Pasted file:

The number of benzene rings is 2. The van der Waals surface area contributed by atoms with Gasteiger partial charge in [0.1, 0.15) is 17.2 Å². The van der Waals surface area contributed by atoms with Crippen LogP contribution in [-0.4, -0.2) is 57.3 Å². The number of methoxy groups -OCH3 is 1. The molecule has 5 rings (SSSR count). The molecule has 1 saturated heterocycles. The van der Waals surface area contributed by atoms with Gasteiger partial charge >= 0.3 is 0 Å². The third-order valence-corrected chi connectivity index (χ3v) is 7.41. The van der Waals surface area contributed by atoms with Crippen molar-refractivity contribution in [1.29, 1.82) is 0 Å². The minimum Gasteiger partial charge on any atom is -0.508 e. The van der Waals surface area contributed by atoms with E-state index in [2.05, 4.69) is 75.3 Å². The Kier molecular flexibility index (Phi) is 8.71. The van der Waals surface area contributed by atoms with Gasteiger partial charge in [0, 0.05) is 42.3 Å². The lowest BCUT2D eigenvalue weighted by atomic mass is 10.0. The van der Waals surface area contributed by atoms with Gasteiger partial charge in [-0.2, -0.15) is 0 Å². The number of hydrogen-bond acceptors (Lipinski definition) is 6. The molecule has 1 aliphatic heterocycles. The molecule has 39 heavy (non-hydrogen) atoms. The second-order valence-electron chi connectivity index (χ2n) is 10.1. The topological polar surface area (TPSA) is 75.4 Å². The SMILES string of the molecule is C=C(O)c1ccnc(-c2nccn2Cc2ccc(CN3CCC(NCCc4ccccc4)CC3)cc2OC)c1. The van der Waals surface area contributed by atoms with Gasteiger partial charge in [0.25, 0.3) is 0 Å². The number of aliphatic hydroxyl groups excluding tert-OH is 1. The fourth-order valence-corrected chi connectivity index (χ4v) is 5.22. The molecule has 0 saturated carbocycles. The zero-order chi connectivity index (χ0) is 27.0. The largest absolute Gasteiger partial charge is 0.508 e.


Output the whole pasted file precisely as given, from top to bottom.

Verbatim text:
The number of benzene rings is 2. The van der Waals surface area contributed by atoms with Gasteiger partial charge in [0.1, 0.15) is 17.2 Å². The van der Waals surface area contributed by atoms with Crippen LogP contribution in [-0.4, -0.2) is 57.3 Å². The number of methoxy groups -OCH3 is 1. The molecule has 5 rings (SSSR count). The molecule has 1 saturated heterocycles. The van der Waals surface area contributed by atoms with Gasteiger partial charge >= 0.3 is 0 Å². The third-order valence-corrected chi connectivity index (χ3v) is 7.41. The van der Waals surface area contributed by atoms with Crippen molar-refractivity contribution in [1.29, 1.82) is 0 Å². The minimum Gasteiger partial charge on any atom is -0.508 e. The van der Waals surface area contributed by atoms with E-state index in [2.05, 4.69) is 75.3 Å². The Kier molecular flexibility index (Phi) is 8.71. The van der Waals surface area contributed by atoms with Gasteiger partial charge in [0, 0.05) is 42.3 Å². The lowest BCUT2D eigenvalue weighted by atomic mass is 10.0. The van der Waals surface area contributed by atoms with Gasteiger partial charge in [-0.2, -0.15) is 0 Å². The number of hydrogen-bond acceptors (Lipinski definition) is 6. The molecule has 1 aliphatic heterocycles. The molecule has 39 heavy (non-hydrogen) atoms. The second-order valence-electron chi connectivity index (χ2n) is 10.1. The topological polar surface area (TPSA) is 75.4 Å². The SMILES string of the molecule is C=C(O)c1ccnc(-c2nccn2Cc2ccc(CN3CCC(NCCc4ccccc4)CC3)cc2OC)c1. The van der Waals surface area contributed by atoms with Gasteiger partial charge in [0.25, 0.3) is 0 Å². The number of aliphatic hydroxyl groups excluding tert-OH is 1. The fourth-order valence-corrected chi connectivity index (χ4v) is 5.22. The molecule has 0 saturated carbocycles. The zero-order chi connectivity index (χ0) is 27.0. The largest absolute Gasteiger partial charge is 0.508 e.